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Why We're Obsessing Over Kandace Springs (and Her Gorgeous Afro)

Why We're Obsessing Over Kandace Springs (and Her Gorgeous Afro)
Sarah Balch for InStyle.com

When Prince asks you to close his 30th anniversary show for Purple Rain, it's kind of a big deal. So you can imagine why we're supremely impressed by Nashville native Kandace Springs. After His Royal Badness heard her soulful cover of Sam Smith's "Stay With Me," he contacted her manager and promptly flew her out to Minneapolis, MN, where he was on tour with his band, 3rdEyeGirl. "He's a buddy of mine now—we talk a few times a week," Springs told InStyle.

The newly-minted friendship is pretty much all it took to put the new-age jazz songstress on the proverbial map (and rightfully so). Following her performance, the 25-year-old, who counts Billie Holiday, Nina Simone and, yes, The Artist Formerly Known As, among her influences, released a four-track EP. This month, she kicks off a tour alongside Ne-Yo and Chance the Rapper, and has a full-length debut album in the pipeline (out this spring under Blue Note/Capitol Records). And it's no wonder why: Springs's unique brand of modern soul is a lot of what's missing on the charts today. With tinges of Lauryn Hill and Norah Jones, but also an unmistakable, quintessentially southern twang that could only come from growing up in Nashville, she has an inimitable vocal style. We caught up with the artist before her jam-packed EP release party at The Box in N.Y.C. Here are a few fun snippets from our chat:

What was it like growing up in Nashville? 

It was great—very music-centric. There was a lot of country—Faith Hill, Vince Gill, Garth Brooks—but the music scene is starting to develop more and reach other genres, which is great. My dad's one of the few soul singers there so he influenced me a lot. He used to give me Roberta Flack CDs when I was little.

You pretty much radiate the '70s. What was it about that era that sparked your interest?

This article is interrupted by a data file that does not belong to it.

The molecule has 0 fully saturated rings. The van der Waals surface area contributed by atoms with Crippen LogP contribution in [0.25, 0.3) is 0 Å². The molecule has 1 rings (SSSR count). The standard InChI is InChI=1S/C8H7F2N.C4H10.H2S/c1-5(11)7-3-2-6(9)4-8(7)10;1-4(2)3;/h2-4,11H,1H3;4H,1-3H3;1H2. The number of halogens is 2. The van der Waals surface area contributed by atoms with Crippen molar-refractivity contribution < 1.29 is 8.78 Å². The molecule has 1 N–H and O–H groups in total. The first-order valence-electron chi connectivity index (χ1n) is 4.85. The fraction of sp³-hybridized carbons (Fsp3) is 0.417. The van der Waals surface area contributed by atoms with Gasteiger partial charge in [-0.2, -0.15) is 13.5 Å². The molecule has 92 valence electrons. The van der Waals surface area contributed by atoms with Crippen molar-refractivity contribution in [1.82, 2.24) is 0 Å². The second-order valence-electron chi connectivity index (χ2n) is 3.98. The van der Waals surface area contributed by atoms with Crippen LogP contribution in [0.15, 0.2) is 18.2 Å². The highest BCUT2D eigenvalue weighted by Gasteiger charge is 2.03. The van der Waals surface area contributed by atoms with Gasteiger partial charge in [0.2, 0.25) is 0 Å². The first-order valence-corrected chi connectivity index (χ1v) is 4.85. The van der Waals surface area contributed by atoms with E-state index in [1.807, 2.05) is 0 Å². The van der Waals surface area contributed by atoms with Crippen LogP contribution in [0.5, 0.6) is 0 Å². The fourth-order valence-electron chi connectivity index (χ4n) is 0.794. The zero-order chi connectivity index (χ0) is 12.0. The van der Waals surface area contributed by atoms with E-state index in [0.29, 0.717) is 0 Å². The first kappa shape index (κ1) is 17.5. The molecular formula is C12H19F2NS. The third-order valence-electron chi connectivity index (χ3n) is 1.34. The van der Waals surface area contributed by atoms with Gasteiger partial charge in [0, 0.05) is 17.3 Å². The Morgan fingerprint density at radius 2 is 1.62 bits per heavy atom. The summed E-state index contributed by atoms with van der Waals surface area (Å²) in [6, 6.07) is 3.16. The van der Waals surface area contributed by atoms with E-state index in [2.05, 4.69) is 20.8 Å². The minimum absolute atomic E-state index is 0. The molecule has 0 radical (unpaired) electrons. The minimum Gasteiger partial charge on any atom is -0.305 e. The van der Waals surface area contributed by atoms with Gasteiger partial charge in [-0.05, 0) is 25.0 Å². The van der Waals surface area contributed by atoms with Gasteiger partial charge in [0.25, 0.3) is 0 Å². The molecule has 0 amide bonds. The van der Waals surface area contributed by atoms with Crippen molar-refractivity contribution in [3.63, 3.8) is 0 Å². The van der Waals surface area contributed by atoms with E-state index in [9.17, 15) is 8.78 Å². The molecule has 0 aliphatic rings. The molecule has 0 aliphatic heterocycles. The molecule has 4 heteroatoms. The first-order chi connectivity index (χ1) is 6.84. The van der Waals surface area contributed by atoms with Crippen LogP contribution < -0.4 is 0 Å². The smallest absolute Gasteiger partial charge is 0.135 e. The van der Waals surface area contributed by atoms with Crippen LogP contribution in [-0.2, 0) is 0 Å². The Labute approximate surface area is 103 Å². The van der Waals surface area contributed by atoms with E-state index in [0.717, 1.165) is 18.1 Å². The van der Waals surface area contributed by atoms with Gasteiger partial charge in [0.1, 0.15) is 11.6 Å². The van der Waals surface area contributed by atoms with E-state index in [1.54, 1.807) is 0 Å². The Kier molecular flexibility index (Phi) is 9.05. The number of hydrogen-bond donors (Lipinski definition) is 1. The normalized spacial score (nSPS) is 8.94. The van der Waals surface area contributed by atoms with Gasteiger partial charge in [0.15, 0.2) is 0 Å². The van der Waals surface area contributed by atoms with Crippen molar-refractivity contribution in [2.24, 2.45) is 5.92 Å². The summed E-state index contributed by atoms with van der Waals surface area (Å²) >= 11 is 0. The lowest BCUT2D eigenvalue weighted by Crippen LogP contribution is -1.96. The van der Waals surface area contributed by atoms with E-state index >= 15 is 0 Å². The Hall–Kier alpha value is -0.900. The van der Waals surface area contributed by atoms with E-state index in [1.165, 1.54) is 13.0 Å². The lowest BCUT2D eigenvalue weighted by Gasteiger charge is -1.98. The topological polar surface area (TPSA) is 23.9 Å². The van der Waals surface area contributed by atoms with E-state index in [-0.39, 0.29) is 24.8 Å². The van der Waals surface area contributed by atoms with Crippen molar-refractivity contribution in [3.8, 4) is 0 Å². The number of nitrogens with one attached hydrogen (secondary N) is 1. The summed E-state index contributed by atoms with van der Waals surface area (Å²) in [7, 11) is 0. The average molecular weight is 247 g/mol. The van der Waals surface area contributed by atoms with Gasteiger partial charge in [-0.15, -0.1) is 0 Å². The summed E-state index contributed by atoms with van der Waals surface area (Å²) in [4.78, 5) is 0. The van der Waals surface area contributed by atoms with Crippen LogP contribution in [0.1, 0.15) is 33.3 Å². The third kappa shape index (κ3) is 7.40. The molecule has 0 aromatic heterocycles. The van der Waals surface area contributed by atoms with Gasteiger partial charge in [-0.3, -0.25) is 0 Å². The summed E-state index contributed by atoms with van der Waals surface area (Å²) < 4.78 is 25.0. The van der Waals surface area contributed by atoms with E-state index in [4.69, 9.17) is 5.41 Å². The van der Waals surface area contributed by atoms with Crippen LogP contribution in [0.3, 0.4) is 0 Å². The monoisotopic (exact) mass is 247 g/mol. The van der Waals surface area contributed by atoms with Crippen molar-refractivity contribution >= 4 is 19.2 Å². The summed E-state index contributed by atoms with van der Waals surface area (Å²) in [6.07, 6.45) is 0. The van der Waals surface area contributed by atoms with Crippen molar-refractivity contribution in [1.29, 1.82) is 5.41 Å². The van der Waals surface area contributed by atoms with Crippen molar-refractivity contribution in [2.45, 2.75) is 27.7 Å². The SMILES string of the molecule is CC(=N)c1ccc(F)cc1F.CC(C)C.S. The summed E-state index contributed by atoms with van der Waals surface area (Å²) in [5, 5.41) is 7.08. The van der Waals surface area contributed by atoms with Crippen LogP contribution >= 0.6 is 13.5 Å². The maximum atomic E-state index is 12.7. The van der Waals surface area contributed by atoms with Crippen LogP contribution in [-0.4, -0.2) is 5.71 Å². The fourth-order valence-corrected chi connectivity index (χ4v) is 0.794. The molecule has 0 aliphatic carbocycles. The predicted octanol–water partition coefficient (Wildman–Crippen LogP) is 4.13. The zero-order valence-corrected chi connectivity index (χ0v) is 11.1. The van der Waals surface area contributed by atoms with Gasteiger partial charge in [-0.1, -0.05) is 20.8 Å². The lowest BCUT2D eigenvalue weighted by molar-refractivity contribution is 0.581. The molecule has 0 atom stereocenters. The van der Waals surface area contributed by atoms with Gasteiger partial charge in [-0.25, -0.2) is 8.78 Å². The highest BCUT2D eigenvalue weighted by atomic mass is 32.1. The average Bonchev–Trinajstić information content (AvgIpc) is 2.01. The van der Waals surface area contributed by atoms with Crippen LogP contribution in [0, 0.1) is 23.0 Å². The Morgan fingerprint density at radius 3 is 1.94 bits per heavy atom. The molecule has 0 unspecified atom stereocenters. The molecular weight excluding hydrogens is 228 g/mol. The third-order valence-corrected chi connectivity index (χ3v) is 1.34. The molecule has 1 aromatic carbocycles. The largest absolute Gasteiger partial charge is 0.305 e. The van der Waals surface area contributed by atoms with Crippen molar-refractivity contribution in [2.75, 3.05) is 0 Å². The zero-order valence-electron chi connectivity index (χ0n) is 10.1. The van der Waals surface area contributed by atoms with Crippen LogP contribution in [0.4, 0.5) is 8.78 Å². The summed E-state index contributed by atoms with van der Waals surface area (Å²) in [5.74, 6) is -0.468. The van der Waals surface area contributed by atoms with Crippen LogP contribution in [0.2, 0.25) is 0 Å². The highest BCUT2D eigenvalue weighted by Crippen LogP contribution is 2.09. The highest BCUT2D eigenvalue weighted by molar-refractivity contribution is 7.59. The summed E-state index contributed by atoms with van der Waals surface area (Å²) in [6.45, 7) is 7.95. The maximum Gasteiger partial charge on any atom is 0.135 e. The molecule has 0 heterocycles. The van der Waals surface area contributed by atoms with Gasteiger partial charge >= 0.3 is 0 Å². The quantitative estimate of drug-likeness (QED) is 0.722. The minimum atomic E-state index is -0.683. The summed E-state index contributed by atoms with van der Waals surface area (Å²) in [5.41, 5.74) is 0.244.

The fashion, for sure. I try to emulate it every day, but give it a modern bent. I call it high-fashion meets urban hip-hop. I'll rock a designer dress, gold chains, Converse, and Timberlands. I think it reflects my music, because I'm a soulful singer, but we have a gritty, urban beat in the background.

And then there's your hairstyle, of course. How do you maintain that afro?

It's not that hard, honestly. I wash it every few days, wet it, wash it, shake it out, and blow it out.

What products do you use?

I swear by Motions leave-in conditioner ($4; target.com) and hair gloss ($7; soap.com). It puts just the right amount of shine and weight in your hair.

Have you always had an afro? 

I had one when I was a kid. I used to wear braids a lot, and when I took them out, my hair was this extra puffy, huge afro. I took a picture and sent it to my producer, and he was like, "Hey, that's the shit!" So I stuck with it. And then I eventually got it shaped with Tippi Shorter, who's Alicia Keys's hairdresser.

Do you think you and Solange are capable of bringing the afro back? 

Absolutely. All my friends are saying that they want to wear their hair natural now because of me, and that's so empowering. Together, we could reach a lot of people.

Listen to “Love Got In The Way” below, and download Springs's EP now from the iTunes Store

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